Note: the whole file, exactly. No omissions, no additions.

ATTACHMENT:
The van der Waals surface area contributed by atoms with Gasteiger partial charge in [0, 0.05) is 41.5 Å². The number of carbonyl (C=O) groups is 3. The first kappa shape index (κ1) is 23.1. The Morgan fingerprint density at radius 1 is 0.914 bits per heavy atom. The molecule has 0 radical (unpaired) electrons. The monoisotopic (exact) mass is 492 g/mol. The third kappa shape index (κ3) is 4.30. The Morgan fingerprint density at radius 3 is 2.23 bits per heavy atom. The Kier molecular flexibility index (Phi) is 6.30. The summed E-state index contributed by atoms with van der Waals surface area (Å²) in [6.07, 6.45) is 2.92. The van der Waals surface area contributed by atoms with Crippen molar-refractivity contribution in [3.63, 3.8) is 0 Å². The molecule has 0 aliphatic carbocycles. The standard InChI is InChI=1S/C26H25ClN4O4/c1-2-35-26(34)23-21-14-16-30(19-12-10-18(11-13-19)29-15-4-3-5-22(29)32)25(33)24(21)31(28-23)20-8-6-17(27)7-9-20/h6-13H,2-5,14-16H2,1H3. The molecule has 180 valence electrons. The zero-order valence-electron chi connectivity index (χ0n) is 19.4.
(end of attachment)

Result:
The van der Waals surface area contributed by atoms with Gasteiger partial charge in [0, 0.05) is 41.5 Å². The number of carbonyl (C=O) groups is 3. The first kappa shape index (κ1) is 23.1. The Morgan fingerprint density at radius 1 is 0.914 bits per heavy atom. The molecule has 0 radical (unpaired) electrons. The monoisotopic (exact) mass is 492 g/mol. The third kappa shape index (κ3) is 4.30. The Morgan fingerprint density at radius 3 is 2.23 bits per heavy atom. The Kier molecular flexibility index (Phi) is 6.30. The summed E-state index contributed by atoms with van der Waals surface area (Å²) in [6.07, 6.45) is 2.92. The van der Waals surface area contributed by atoms with Crippen molar-refractivity contribution in [3.63, 3.8) is 0 Å². The molecule has 0 aliphatic carbocycles. The standard InChI is InChI=1S/C26H25ClN4O4/c1-2-35-26(34)23-21-14-16-30(19-12-10-18(11-13-19)29-15-4-3-5-22(29)32)25(33)24(21)31(28-23)20-8-6-17(27)7-9-20/h6-13H,2-5,14-16H2,1H3. The molecule has 180 valence electrons. The zero-order valence-electron chi connectivity index (χ0n) is 19.4.